Beyond the Card Front . . .

How many times have you attended a class, stamp camp or workshop and seen a drool-worthy card only to want more when you opened it up to find it blank inside? More often than not as a designer we spend all of our creative juices designing the perfect front to a card and then stop. Let’s take a look at what makes a great card rather than a Just-a-card.

Every greeting card has four elements: the front, the inside, the back and the envelope. (Yes, the envelope is just as important as the rest of the card) The Front is usually the most decorated part of the card with artwork, embellishments and usually a message to introduce the recipient to your message. The inside is usually mostly text, with limited decorations. This is where the verses or personal message portion of your card goes. A well designed inside will also have some coordinating graphics to match the front of the card. The back is where you (the designer) put your signature/credits. For many of us this means a personal stamp that has our name or initials and says images © Stampin’ Up! . Many Stamp companies require you to put the words “images © ??? Stamp Company” on cards of other items you create with their stamps. This is part of what is known as the Angel policy. The envelope is the first part of a card the recipient sees. While a plain envelope is ok, if you add a stamped embellishment on the front (out of the address areas) that coordinates with the card itself it makes it so much more special.

clip_image002If you have been making handmade cards at all you have already made several card fronts and have a good idea how to create a basic greeting card with a fancy front. And if you want inspiration, you can easily look at any good Papercrafting blog and get lots of ideas. Most of the blog owners put up photos of the front of all their cards and sometimes you will find photos of the insides. So let’s open our card and start with the inside.

The inside of your card can be an inserted interleaf or a glued down panel.  This is a good place to use My Digital Studio. I often use MDS to create the insides of my cards.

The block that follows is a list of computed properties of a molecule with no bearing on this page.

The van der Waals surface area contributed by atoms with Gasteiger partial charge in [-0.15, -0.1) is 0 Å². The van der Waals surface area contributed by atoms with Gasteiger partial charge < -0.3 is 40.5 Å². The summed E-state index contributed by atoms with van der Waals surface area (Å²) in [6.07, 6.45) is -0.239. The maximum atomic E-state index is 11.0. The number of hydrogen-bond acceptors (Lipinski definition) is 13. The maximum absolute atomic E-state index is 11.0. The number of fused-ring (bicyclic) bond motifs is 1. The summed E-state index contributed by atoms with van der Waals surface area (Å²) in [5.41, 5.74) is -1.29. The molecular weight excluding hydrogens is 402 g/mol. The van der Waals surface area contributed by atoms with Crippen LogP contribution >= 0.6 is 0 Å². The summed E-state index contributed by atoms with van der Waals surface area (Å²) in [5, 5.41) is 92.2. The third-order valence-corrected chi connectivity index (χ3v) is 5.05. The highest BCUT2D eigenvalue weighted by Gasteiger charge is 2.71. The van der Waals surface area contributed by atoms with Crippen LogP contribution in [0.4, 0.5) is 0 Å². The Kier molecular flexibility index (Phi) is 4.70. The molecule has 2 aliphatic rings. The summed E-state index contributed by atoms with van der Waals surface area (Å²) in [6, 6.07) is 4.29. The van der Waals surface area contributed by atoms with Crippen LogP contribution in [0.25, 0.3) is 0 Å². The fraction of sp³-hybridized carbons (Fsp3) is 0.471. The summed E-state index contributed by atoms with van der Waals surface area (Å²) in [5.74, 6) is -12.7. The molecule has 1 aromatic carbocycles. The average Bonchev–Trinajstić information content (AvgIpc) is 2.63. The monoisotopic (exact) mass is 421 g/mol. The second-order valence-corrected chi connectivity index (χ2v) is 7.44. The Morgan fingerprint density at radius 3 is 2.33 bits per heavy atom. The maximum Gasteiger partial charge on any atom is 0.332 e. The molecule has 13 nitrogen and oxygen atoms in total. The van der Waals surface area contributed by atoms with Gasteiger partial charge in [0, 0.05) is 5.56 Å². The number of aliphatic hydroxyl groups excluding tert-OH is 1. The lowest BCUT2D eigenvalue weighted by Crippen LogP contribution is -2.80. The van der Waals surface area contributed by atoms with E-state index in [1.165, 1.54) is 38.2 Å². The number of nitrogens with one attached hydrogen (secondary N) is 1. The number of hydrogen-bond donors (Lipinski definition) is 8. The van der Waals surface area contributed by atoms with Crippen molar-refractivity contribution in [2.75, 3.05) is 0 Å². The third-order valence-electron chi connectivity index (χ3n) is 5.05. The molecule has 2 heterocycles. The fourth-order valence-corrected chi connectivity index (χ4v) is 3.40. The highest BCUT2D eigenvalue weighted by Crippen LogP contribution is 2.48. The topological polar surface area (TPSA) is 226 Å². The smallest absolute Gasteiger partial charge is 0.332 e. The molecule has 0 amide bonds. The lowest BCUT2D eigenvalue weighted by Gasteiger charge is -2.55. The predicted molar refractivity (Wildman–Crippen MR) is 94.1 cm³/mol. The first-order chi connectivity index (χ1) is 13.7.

The inserted interleaf is usually made of a text weight paper (24-28#). clip_image008It is usually slightly smaller than the opened size of your card. For example, a standard card is usually 4¼“by 5½” when closed and 8½” by 5½” when opened out flat. An interleaf for this size would be slightly less than the 8½” by 5½”. (I, personally, cut my interleaf to 8¼” by 5¼” for this size card) The interleaf should have the main body of your text on the right half of the interleaf, with the left side blank of lightly decorated. Think of the look of fancy invitations of wedding cards. When gluing the interleaf to the card front, you want to put the glue only at the fold of the card and only on one side. I prefer placing the glue along center fold on the back of the front of the card. This causes the interleaf to open smoothly when the card is opened.

clip_image005A glued down panel is usually constructed like a card front and then glued in place in the center of the right side of the inside. Remember that the inside will primarily be the body of your message. So a glued in panel may be matted or not, but will usually have a verse or text centered in the middle of the panel with room for a signature and possibly a personal message and usually it will have some simple graphics that coordinate with those used on the front.

The samples above of the interleaf and glued down panel were both made in My Digital Studio.

The back of the card is usually fairly plain. For most of clip_image011my cards, I have 2 stamps I use. One for when I use Stampin’ Up Stamps and one for when I use other stamps that don’t require a copyright disclosure. They both say “created by Kat” and have a cat image and one also has the “images © Stampin’ Up!” text as well. This tells anyone receiving this that though the card may have been sent by another friend— I was the designer and creator.

For the envelope, I like to use a stamp I have used on the card inside and stamp either on the bottom left of the front of the envelope or on the back flap. If I am feeling in a really fancy mood, I will even use some of the DSP I used on the card to make a lining for the envelope. However, I never line an envelope if my card already has several layers. The bulkier that card/envelope the easier it is the post office to damage the card in transit.

For more details and a step-by-step tutorial of creating the card insides using My Digital Studio, make sure you are signed up for my newsletter before Dec 15th.

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